My husband was a fan of yours. He entered one of your contests a year or so ago and won the book "Tunnels". You autographed the book and it meant a lot to him. He was reading the second book "Boneyard" when he was placed in hospice. He was very sick and he so desperately wanted to finish the book. I tried to read to him but he wanted to read it himself. He never got the chance to finish your book but I just wanted you to know how much he enjoyed them. Thank you for sending the autographed book. I, too, am reading your books and looking forward to next one's debut, Thank you for making the last months of his life just a bit happier.

I really can't express how much this email meant to me. It's easily the nicest thing anyone has ever said about my work-and it's absolutely more than it deserves. So the next time I find myself descending into that dark place, I have this lovely note to serve as my reminder. I am so very fortunate to be healthy and whole, doing what I'm doing.


  1. Isn't it nice how sometimes when you need a little something to pick you up, it happens?

  2. I agree, Michelle, those fan emails can sure make up for living in the La-La-Land called publishing. The ones that really blow me away are from other countries where the writer has to work at communicating in English. But they still took the time to write. It's nice to get a royalty check now and then, but when you touch someone else with your words and they take the time to tell you, that's the best payment of all.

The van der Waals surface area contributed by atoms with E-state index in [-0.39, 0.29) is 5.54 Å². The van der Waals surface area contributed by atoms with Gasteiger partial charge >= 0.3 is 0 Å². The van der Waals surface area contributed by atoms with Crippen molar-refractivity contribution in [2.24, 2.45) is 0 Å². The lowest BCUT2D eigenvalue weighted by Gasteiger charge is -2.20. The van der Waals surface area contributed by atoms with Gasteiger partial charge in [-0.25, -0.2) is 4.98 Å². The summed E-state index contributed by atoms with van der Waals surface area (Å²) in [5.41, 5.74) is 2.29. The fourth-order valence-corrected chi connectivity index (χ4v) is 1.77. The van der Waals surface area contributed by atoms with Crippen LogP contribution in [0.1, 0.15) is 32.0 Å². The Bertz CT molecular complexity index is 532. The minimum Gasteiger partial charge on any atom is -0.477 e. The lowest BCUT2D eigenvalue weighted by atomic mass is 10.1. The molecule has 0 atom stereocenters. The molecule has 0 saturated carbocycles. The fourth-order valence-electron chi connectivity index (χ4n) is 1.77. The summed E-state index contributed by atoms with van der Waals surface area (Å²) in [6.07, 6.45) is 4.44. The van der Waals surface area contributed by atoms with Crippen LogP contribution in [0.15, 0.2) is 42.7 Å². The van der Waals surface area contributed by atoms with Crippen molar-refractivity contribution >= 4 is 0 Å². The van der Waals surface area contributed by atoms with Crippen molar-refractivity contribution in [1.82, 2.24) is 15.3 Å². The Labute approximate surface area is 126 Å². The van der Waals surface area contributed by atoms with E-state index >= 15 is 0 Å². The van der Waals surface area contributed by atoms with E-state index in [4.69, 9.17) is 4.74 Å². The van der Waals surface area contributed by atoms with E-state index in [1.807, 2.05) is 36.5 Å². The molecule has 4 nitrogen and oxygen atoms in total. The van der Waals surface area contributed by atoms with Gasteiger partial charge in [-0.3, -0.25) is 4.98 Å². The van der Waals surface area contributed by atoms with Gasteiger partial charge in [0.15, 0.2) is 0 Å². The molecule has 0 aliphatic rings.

3. Yes, I am always amazed and touched by reader mail that seems to come at just the right time. We don't know all the ripple effects of our fiction, so when we hear of one such effect, it's a marvelous thing. Reminds us of the cool alchemy that is the writer-reader connection.

  4. If it makes you feel any better, and I don't suppose it will, I interviewed a very well-known and successful thriller novelist for ITW on Tuesday and somewhere along the way I said, "So, do you enjoy touring?"


    I had to laugh. "Well, that's honest."

    Some people do, apparently, but I suspect most writers find it a headache, particularly given the current joys of air travel.